Am J Perinatol
DOI: 10.1055/a-1845-2669
Original Article

Inhaled Corticosteroid Exposure in Hospitalized Infants with Bronchopulmonary Dysplasia

Chelsey Leiting
1   Children's Hospital and Medical Center, Omaha, Nebraska
,
Ellen Kerns
1   Children's Hospital and Medical Center, Omaha, Nebraska
2   Department of Pediatrics, University of Nebraska Medical Center, Omaha, Nebraska
,
1   Children's Hospital and Medical Center, Omaha, Nebraska
2   Department of Pediatrics, University of Nebraska Medical Center, Omaha, Nebraska
,
Russell J. McCulloh
1   Children's Hospital and Medical Center, Omaha, Nebraska
2   Department of Pediatrics, University of Nebraska Medical Center, Omaha, Nebraska
,
Eric S. Peeples
1   Children's Hospital and Medical Center, Omaha, Nebraska
2   Department of Pediatrics, University of Nebraska Medical Center, Omaha, Nebraska
› Author Affiliations
Funding R.J.M. and E.K. receive support from the Office of the Director of the National Institutes of Health under award UG1OD024953. The remaining authors did not receive funding.

Abstract

Objective The objective of this paper was to determine inhaled corticosteroid (IC) use in infants with bronchopulmonary dysplasia (BPD), define the interhospital variation of IC administration to infants with BPD, and compare clinical, demographic, and hospital factors associated with IC use.

Study Design Using the Pediatric Health Information System database, a retrospective multicenter cohort of 4,551 infants born at <32 weeks of gestation with developing BPD was studied. The clinical, demographic, and hospital characteristics of infants exposed and not exposed to ICs were compared.

Results IC use varied markedly between hospitals, ranging from 0 to 66% of infants with BPD exposed to ICs. Increased annual BPD census was not associated with IC use. In total, 25% (1,144 out of 4,551) of patients with BPD and 43% (536 out of 1,244) of those with severe BPD received ICs. Increased IC exposure was associated with lower birth weight and gestational age, days on respiratory support, need for positive pressure ventilation at 36-week postmenstrual age, need for tracheostomy, and increased use of systemic steroids, bronchodilators, and diuretics.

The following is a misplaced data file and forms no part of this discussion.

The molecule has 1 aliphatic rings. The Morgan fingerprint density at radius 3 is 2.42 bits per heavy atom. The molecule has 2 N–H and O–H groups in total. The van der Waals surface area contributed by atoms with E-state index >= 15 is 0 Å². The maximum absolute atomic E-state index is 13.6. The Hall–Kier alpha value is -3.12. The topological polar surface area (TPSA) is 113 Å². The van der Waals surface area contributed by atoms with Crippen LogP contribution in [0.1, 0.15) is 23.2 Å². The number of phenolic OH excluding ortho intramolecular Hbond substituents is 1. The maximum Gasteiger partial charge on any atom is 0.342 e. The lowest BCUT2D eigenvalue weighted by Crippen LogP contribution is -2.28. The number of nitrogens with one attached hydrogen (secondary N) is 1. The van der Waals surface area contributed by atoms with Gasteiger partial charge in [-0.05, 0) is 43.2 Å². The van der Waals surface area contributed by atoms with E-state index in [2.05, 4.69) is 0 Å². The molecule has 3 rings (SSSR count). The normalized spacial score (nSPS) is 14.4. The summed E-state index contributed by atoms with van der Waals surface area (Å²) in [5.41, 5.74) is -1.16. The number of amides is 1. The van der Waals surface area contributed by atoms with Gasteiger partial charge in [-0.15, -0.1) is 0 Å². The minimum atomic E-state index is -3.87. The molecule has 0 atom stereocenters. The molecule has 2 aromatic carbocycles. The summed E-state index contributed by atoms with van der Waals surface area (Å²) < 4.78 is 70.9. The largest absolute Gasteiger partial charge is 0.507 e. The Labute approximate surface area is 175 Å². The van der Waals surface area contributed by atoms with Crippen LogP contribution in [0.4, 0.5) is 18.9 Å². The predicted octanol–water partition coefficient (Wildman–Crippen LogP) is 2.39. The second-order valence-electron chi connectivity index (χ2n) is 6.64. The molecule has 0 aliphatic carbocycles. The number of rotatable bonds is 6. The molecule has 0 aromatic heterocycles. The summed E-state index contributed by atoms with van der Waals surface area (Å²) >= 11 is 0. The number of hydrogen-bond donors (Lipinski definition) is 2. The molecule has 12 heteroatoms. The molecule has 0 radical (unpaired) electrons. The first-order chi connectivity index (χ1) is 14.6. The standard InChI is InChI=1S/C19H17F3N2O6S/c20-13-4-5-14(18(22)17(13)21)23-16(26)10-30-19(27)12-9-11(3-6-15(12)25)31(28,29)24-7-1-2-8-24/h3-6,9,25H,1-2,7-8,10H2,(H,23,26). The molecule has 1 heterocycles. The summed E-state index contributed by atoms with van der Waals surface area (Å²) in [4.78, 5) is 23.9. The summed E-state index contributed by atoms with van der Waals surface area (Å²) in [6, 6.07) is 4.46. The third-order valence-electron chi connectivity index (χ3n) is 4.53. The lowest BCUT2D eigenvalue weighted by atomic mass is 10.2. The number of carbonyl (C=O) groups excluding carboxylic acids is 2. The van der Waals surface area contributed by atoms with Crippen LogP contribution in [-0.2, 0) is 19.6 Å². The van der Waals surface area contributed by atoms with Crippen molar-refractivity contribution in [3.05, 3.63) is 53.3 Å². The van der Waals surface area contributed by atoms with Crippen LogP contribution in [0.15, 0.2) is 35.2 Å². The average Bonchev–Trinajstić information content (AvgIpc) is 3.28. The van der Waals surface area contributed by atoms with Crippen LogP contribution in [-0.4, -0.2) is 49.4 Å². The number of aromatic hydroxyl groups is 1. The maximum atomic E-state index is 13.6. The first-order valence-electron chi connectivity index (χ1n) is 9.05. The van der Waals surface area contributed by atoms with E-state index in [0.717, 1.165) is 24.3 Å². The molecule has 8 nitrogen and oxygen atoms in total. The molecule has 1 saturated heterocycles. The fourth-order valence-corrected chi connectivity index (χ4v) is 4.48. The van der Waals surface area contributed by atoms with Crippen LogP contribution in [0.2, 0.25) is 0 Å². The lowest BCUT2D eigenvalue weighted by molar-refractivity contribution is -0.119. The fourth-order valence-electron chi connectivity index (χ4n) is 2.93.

Conclusion IC exposure is common in infants with BPD, with substantial interhospital variability. IC use was associated with more severe disease. Hospital experience did not account for the wide variability in IC use by the hospital. Further research into the effects of ICs use is urgently needed to help guide their use in this vulnerable population.

Key Points

  • The risks and benefits of IC use in infants with BPD are incompletely understood.

  • IC use is common in infants with BPD (25%) and severe BPD (43%) varies widely by hospital (0–66% of patients with BPD received an IC).

  • Hospital experience did not account for the wide interhospital variation in IC use.



Publication History

Received: 15 December 2021

Accepted: 28 April 2022

Accepted Manuscript online:
06 May 2022

Article published online:
07 June 2022

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